‘I believe that songwriting is an approach’ | Interview with Yotam Ishay

The Country is a track from Yotam Ishay’s debut album Opus 1. Read our interview with the Israeli pianist and composer below!

Describe your sound in three words please!

Melodic, Mellow, Folky.

You are working on a solo piano album to be released soon. Would you like to tell us a few words on this? Taking into consideration that your debut album consisted of music created a few years back, how do you think your sound has changed, if at all?

Of course! I’m super excited about this one. I recorded the entire album on the piano in my hometown, Afula, during the lockdown here in Israel. I feel that this is the most intimate & authentic setting for my music since a lot of my pieces were written on my “whispering” piano at home.

The album is going to be split into 2 parts. The first will be dedicated to songs written by other composers that I love so much that I made my own arrangements for them. The second part will be released a few months later and will include some of my own compositions that have been waiting to be released for a while, and will include some incredible guest musicians.

As for the sound – the change is more of the setting itself. Most of the album will have a focus on melodies and atmosphere.

Where do you mainly draw your inspiration from? And who is your favourite pianist?

So hard to choose! I love Brad Mehldau & Tigran Hamasyan.
I feel that Brad has the most beautiful ideas and sometimes I can’t do anything else while listening to his music. I can say that about Tigran too. I also love Chilly Gonzales. Especially for his melodies and his unique, truly modern approach to musical form.

As for inspiration – I draw from artists that I love listening to, from emotional experiences that I witness, from hearing some fractions of melodies. Sometimes these fractions are actually memories that are expressed in a new shape, which I transform into my own pieces.

Given that you have received much of your music education in Israel, could you describe to us the experience of being in Berklee College and Boston? Is songwriting a talent or a skill?

Honestly, I believe that songwriting is an approach. I began composing pretty much from the moment that I first touched the piano, even though I had no idea what I was doing. By the time I got to Berklee, I was 25 years old and already had some of my sound/voice in music. Of course, I had many influences, especially in Boston. Berklee is a place where I met people from countries that I would never imagine that I’d have the chance to meet. I got to stretch my musical style to musical influences that were new to me. Indian music is one example. I was a part of the Berklee Indian Ensemble for 3 years where I got to collaborate with Shankar Mahadevan & Zakir Hussain. That influenced my style deeply.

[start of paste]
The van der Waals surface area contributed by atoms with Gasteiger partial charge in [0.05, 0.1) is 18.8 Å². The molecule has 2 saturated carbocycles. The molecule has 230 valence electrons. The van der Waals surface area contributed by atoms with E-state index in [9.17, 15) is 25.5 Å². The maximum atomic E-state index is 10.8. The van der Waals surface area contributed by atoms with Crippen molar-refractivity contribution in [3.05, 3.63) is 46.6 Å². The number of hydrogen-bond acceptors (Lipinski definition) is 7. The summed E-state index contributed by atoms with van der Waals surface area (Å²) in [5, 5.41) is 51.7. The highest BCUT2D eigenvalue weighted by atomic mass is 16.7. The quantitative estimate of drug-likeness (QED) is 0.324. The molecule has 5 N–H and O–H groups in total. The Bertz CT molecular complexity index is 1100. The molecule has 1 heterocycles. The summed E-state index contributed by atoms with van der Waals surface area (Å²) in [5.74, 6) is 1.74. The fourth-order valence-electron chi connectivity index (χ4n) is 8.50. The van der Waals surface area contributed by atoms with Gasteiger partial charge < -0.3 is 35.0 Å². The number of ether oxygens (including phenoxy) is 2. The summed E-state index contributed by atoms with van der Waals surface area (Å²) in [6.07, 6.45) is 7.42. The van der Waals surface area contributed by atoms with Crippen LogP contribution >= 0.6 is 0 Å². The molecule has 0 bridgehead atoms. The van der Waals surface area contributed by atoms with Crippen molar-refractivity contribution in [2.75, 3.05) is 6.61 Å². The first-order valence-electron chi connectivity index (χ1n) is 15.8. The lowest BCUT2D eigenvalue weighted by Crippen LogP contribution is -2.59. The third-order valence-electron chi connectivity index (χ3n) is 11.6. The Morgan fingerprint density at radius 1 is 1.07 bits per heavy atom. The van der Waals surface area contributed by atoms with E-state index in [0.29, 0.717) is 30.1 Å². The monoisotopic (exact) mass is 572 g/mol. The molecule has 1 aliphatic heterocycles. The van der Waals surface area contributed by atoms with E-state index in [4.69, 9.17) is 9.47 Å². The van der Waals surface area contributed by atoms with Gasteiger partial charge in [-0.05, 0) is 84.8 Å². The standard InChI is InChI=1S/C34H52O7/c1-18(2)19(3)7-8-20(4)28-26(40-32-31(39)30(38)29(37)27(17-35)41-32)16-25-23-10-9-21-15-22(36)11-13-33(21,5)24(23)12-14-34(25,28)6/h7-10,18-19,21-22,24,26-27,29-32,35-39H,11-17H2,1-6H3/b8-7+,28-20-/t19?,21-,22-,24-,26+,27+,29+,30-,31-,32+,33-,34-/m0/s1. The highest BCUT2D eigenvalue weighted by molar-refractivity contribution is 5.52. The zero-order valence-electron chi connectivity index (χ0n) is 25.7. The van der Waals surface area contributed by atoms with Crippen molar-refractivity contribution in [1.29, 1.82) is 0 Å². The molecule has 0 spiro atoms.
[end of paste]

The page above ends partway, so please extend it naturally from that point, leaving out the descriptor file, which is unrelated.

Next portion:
Do you prefer to write alone or collaborate with others? What is the greatest challenge/benefit of working together with others?

I mostly write alone, but much of my inspiration comes from other musicians. Up until now, I managed to keep the writing process somewhat virginal and straightforward. I have zero criticism towards myself when I’m having an idea for a piece or a song. I keep the critical mode for later in the writing process. For me, the moment of the initial inspiration for a song or a piece is a holy one. These couple of minutes of inspiration is are the source for the entire piece of music.

A good example of collaboration is the piece “Abba-Ji” that I wrote for (& played with) the legendary Tabla master Zakir Hussain. Hussain was going to receive an honorary doctorate from Berklee College of Music, and I was called by Annette Philip (Director of the Berklee Indian Ensemble) to compose a piece that would be intertwined with a story to be told by Hussain about his late father, who was a Tabla master himself.

I felt very inspired by the humility showcased in the story by Hussain and worked together with Philip towards creating this piece later called – “Abba-Ji”. The piece was later performed in Klarman hall at Harvard Business school.

How do you spend your day when you are not making music?

I mostly take long walks in the fields next to my city. It’s very calming and helps me start my day in a positive way.

What would you be doing if you weren’t a musician?

I’m not sure but it would definitely be art. Maybe visual art. To this day I love looking at visual art and I feel very inspired by it. Sometimes I even write music based on it

What is the biggest stereotype about Israel and its people?

Not sure. Maybe that we have chutzpah which is bravery that borders with rudeness. It has advantages because it helps you find your way through obstacles but can also make you appear rude.

Thanks Yotam!

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